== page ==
In the wake of the first round of the 1999 NFL Draft, with five quarterbacks selected among the top dozen overall picks, then-San Diego Chargers general manager Bobby Beathard offered a prediction: Only one of the passers would have a standout career. Two would enjoy productive tenures in the league. And two more would essentially wash out.
Twelve years later, form pretty much holds true in the Beathard prognostication.
|Donovan McNabb was picked just after No. 1 overall pick Tim Couch (Cleveland) and one pick before Akili Smith. (Getty Images)|
Akili Smith and Cade McNown, two dubious first-round selections, started only 32 games between them before flaming out.
In the years since 1999, there has never been another draft that produced five first-round passers. But there have been three with four first-round quarterbacks, the latest this year, and this might be the most interesting. Four quarterbacks went off the board in the first 12 choices two weeks ago, probably a much more meaningful commentary on the desperation for passers around the league than on the collective quality of the quartet, and the Beathard odds probably haven't changed much.
"If you get two solid (starters) out of the bunch, it will be a good haul," said one longtime NFL personnel executive who is now retired. "I'm not sure any of the four had a legitimate high-round grade for the position, but the demand outdistanced the supply, by a lot, so there was kind of this feeding frenzy. But sometimes when you go fishing ... no matter how long you sit there with your pole in the water, you come up empty."
The former executive declined to offer a guess as to which of the four 2011 first-round quarterbacks -- Cam Newton (Carolina, No. 1 overall), Jake Locker (Tennessee, No. 8), Blaine Gabbert (Jacksonville, No. 10) and Christian Ponder (Minnesota, No. 12) -- will succeed and which will go bust. But he cited the Beathard assessment of the 1999 quarterback class, noted all the variables involved with the position and adamantly stood by his claim that the teams that invested first-round picks in the passers won't all have their needs fulfilled.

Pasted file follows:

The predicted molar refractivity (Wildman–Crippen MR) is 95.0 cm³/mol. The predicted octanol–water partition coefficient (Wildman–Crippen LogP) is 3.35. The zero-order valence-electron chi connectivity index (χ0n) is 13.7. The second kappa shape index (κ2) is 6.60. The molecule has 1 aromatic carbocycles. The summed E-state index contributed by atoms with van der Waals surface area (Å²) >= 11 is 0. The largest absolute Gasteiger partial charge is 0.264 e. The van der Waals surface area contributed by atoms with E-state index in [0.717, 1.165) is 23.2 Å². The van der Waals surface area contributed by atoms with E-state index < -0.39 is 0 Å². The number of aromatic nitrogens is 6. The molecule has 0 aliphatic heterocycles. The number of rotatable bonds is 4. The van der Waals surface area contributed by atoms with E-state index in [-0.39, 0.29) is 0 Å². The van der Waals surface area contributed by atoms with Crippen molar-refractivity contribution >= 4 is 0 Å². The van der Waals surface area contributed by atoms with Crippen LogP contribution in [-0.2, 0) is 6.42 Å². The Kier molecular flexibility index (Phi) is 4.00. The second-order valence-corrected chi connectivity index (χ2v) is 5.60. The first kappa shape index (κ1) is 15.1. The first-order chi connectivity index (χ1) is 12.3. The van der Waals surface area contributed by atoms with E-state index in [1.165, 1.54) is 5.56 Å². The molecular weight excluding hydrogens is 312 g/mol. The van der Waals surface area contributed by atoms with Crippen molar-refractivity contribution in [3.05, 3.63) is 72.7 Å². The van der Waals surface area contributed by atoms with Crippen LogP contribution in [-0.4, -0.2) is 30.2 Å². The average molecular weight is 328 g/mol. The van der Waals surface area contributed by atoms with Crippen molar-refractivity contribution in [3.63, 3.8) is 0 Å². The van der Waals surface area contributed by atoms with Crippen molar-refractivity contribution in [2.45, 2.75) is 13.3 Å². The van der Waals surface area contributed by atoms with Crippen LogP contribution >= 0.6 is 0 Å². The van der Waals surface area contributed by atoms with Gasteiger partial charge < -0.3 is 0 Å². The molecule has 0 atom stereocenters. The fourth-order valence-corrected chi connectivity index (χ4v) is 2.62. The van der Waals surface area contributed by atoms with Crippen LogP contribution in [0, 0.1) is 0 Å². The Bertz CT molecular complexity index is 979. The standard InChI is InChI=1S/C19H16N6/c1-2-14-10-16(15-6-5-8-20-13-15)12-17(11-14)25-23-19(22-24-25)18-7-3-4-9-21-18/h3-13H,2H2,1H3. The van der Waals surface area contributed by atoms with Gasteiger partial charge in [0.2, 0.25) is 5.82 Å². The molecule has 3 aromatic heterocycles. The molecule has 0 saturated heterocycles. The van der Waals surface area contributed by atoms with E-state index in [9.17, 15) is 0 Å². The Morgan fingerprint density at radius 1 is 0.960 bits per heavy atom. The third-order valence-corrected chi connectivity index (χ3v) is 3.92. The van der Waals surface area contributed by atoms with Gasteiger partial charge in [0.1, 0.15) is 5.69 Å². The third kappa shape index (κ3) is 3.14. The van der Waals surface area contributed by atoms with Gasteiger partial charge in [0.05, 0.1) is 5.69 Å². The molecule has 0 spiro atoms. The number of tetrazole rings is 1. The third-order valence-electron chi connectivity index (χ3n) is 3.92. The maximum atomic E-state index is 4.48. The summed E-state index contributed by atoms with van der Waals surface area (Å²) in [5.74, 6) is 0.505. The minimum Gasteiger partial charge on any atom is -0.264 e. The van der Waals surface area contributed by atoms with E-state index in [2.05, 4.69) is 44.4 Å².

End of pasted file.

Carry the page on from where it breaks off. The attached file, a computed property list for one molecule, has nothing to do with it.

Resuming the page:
The numbers support the contention: From 2000-2010, there were 27 quarterbacks taken in the first round, and there are twice as many out of the league (six) as have won Super Bowl titles (three).
All of the quarterbacks from the 1999 class are still young enough to be playing in the NFL, surprisingly just 33-34 years of age, but McNabb is the only one remaining. And he figures to be with his third team in three years in 2011.
Said the onetime personnel executive: "So much goes into it. Being with the right team, in the right system, having a good support group on and off the field, you name it. And you've got to be good and be lucky, too."
Sure enough, Culpepper would likely still be in the NFL, not in the UFL, had he not sustained the catastrophic knee injury in 2005. His legion of critics will disagree for sure, but Couch might have carved out a serviceable career had his shoulder not gone so bad that he told this columnist he once struggled to pull the sheets over him in a chilly dorm room at training camp.
For the four quarterbacks chosen in the first round this year, these are heady times, and, even with the lockout, rightly so. But there are challenges and pitfalls ahead, and history has indicated that not all will survive them.
Len Pasquarelli is a Senior NFL Writer for The Sports Xchange.